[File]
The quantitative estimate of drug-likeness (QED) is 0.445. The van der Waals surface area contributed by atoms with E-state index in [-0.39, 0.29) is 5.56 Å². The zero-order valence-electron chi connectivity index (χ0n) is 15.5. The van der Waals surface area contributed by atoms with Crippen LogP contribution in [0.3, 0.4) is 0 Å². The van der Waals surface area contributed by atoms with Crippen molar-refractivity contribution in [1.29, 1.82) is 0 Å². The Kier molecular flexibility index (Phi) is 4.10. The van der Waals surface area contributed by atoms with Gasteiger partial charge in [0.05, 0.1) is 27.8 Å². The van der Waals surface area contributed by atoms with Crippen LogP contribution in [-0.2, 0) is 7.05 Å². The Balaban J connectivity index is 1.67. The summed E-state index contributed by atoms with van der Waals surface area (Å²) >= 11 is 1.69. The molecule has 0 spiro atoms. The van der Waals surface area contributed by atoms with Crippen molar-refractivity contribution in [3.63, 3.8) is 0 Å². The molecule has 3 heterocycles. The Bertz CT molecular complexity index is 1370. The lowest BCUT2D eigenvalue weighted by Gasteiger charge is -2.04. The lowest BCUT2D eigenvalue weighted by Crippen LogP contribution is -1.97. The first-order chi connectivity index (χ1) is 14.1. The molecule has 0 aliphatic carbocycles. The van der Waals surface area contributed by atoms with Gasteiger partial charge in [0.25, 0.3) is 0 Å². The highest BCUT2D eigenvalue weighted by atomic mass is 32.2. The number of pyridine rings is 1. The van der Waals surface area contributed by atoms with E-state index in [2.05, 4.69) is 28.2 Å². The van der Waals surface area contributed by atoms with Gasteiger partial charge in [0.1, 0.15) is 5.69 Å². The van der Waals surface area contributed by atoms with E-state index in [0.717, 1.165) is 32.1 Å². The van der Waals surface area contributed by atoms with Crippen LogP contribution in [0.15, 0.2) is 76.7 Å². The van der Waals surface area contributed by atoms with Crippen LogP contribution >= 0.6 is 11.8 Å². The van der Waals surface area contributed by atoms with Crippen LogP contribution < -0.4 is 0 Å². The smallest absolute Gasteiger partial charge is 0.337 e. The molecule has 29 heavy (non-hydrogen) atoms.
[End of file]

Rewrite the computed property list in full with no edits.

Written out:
The quantitative estimate of drug-likeness (QED) is 0.445. The van der Waals surface area contributed by atoms with E-state index in [-0.39, 0.29) is 5.56 Å². The zero-order valence-electron chi connectivity index (χ0n) is 15.5. The van der Waals surface area contributed by atoms with Crippen LogP contribution in [0.3, 0.4) is 0 Å². The van der Waals surface area contributed by atoms with Crippen molar-refractivity contribution in [1.29, 1.82) is 0 Å². The Kier molecular flexibility index (Phi) is 4.10. The van der Waals surface area contributed by atoms with Gasteiger partial charge in [0.05, 0.1) is 27.8 Å². The van der Waals surface area contributed by atoms with Crippen LogP contribution in [-0.2, 0) is 7.05 Å². The Balaban J connectivity index is 1.67. The summed E-state index contributed by atoms with van der Waals surface area (Å²) >= 11 is 1.69. The molecule has 0 spiro atoms. The van der Waals surface area contributed by atoms with Crippen molar-refractivity contribution in [3.63, 3.8) is 0 Å². The molecule has 3 heterocycles. The Bertz CT molecular complexity index is 1370. The lowest BCUT2D eigenvalue weighted by Gasteiger charge is -2.04. The lowest BCUT2D eigenvalue weighted by Crippen LogP contribution is -1.97. The first-order chi connectivity index (χ1) is 14.1. The molecule has 0 aliphatic carbocycles. The van der Waals surface area contributed by atoms with Gasteiger partial charge in [0.25, 0.3) is 0 Å². The highest BCUT2D eigenvalue weighted by atomic mass is 32.2. The number of pyridine rings is 1. The van der Waals surface area contributed by atoms with E-state index in [2.05, 4.69) is 28.2 Å². The van der Waals surface area contributed by atoms with Gasteiger partial charge in [0.1, 0.15) is 5.69 Å². The van der Waals surface area contributed by atoms with E-state index in [0.717, 1.165) is 32.1 Å². The van der Waals surface area contributed by atoms with Crippen LogP contribution in [0.15, 0.2) is 76.7 Å². The van der Waals surface area contributed by atoms with Crippen LogP contribution >= 0.6 is 11.8 Å². The van der Waals surface area contributed by atoms with Crippen LogP contribution < -0.4 is 0 Å². The smallest absolute Gasteiger partial charge is 0.337 e. The molecule has 29 heavy (non-hydrogen) atoms.